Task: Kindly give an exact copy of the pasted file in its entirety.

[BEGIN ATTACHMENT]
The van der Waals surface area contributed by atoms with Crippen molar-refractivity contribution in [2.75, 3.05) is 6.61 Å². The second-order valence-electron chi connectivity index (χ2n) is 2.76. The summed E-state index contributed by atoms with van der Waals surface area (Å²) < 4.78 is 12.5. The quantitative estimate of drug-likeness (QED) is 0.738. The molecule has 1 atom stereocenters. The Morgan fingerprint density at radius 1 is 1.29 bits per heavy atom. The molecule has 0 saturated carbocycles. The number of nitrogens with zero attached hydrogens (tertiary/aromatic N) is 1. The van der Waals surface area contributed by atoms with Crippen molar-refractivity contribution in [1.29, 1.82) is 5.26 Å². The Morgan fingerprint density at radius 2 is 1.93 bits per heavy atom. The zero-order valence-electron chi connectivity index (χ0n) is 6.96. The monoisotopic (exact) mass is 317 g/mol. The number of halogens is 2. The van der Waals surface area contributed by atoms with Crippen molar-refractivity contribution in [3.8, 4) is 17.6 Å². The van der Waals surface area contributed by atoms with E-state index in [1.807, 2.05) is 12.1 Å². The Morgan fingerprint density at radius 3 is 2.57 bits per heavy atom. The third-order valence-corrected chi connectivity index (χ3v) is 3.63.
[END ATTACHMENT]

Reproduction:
The van der Waals surface area contributed by atoms with Crippen molar-refractivity contribution in [2.75, 3.05) is 6.61 Å². The second-order valence-electron chi connectivity index (χ2n) is 2.76. The summed E-state index contributed by atoms with van der Waals surface area (Å²) < 4.78 is 12.5. The quantitative estimate of drug-likeness (QED) is 0.738. The molecule has 1 atom stereocenters. The Morgan fingerprint density at radius 1 is 1.29 bits per heavy atom. The molecule has 0 saturated carbocycles. The number of nitrogens with zero attached hydrogens (tertiary/aromatic N) is 1. The van der Waals surface area contributed by atoms with Crippen molar-refractivity contribution in [1.29, 1.82) is 5.26 Å². The Morgan fingerprint density at radius 2 is 1.93 bits per heavy atom. The zero-order valence-electron chi connectivity index (χ0n) is 6.96. The monoisotopic (exact) mass is 317 g/mol. The number of halogens is 2. The van der Waals surface area contributed by atoms with Crippen molar-refractivity contribution in [3.8, 4) is 17.6 Å². The van der Waals surface area contributed by atoms with E-state index in [1.807, 2.05) is 12.1 Å². The Morgan fingerprint density at radius 3 is 2.57 bits per heavy atom. The third-order valence-corrected chi connectivity index (χ3v) is 3.63.